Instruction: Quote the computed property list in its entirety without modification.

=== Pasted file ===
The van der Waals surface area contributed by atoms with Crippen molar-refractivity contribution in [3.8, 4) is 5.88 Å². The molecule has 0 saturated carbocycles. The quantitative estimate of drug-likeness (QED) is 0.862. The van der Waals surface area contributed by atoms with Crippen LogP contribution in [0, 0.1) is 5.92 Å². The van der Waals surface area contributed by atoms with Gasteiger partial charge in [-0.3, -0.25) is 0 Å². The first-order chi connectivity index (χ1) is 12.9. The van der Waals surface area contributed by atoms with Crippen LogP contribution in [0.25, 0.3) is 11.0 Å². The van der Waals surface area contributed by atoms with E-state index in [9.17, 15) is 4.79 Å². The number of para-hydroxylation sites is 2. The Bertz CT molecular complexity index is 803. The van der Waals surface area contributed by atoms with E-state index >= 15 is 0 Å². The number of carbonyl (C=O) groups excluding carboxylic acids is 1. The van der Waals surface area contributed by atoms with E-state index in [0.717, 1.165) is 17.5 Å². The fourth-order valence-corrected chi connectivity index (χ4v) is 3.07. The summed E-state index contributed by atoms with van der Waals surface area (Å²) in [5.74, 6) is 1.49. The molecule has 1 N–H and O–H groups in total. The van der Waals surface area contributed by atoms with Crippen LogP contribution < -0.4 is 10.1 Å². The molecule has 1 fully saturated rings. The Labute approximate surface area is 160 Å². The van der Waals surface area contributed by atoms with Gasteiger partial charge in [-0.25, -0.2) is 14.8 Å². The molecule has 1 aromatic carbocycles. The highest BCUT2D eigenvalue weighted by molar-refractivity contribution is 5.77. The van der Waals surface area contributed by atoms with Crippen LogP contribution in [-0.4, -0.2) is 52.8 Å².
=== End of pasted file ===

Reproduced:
The van der Waals surface area contributed by atoms with Crippen molar-refractivity contribution in [3.8, 4) is 5.88 Å². The molecule has 0 saturated carbocycles. The quantitative estimate of drug-likeness (QED) is 0.862. The van der Waals surface area contributed by atoms with Crippen LogP contribution in [0, 0.1) is 5.92 Å². The van der Waals surface area contributed by atoms with Gasteiger partial charge in [-0.3, -0.25) is 0 Å². The first-order chi connectivity index (χ1) is 12.9. The van der Waals surface area contributed by atoms with Crippen LogP contribution in [0.25, 0.3) is 11.0 Å². The van der Waals surface area contributed by atoms with E-state index in [9.17, 15) is 4.79 Å². The number of para-hydroxylation sites is 2. The Bertz CT molecular complexity index is 803. The van der Waals surface area contributed by atoms with E-state index >= 15 is 0 Å². The number of carbonyl (C=O) groups excluding carboxylic acids is 1. The van der Waals surface area contributed by atoms with E-state index in [0.717, 1.165) is 17.5 Å². The fourth-order valence-corrected chi connectivity index (χ4v) is 3.07. The summed E-state index contributed by atoms with van der Waals surface area (Å²) in [5.74, 6) is 1.49. The molecule has 1 N–H and O–H groups in total. The van der Waals surface area contributed by atoms with Crippen LogP contribution < -0.4 is 10.1 Å². The molecule has 1 fully saturated rings. The Labute approximate surface area is 160 Å². The van der Waals surface area contributed by atoms with Gasteiger partial charge in [-0.25, -0.2) is 14.8 Å². The molecule has 1 aromatic carbocycles. The highest BCUT2D eigenvalue weighted by molar-refractivity contribution is 5.77. The van der Waals surface area contributed by atoms with Crippen LogP contribution in [-0.4, -0.2) is 52.8 Å².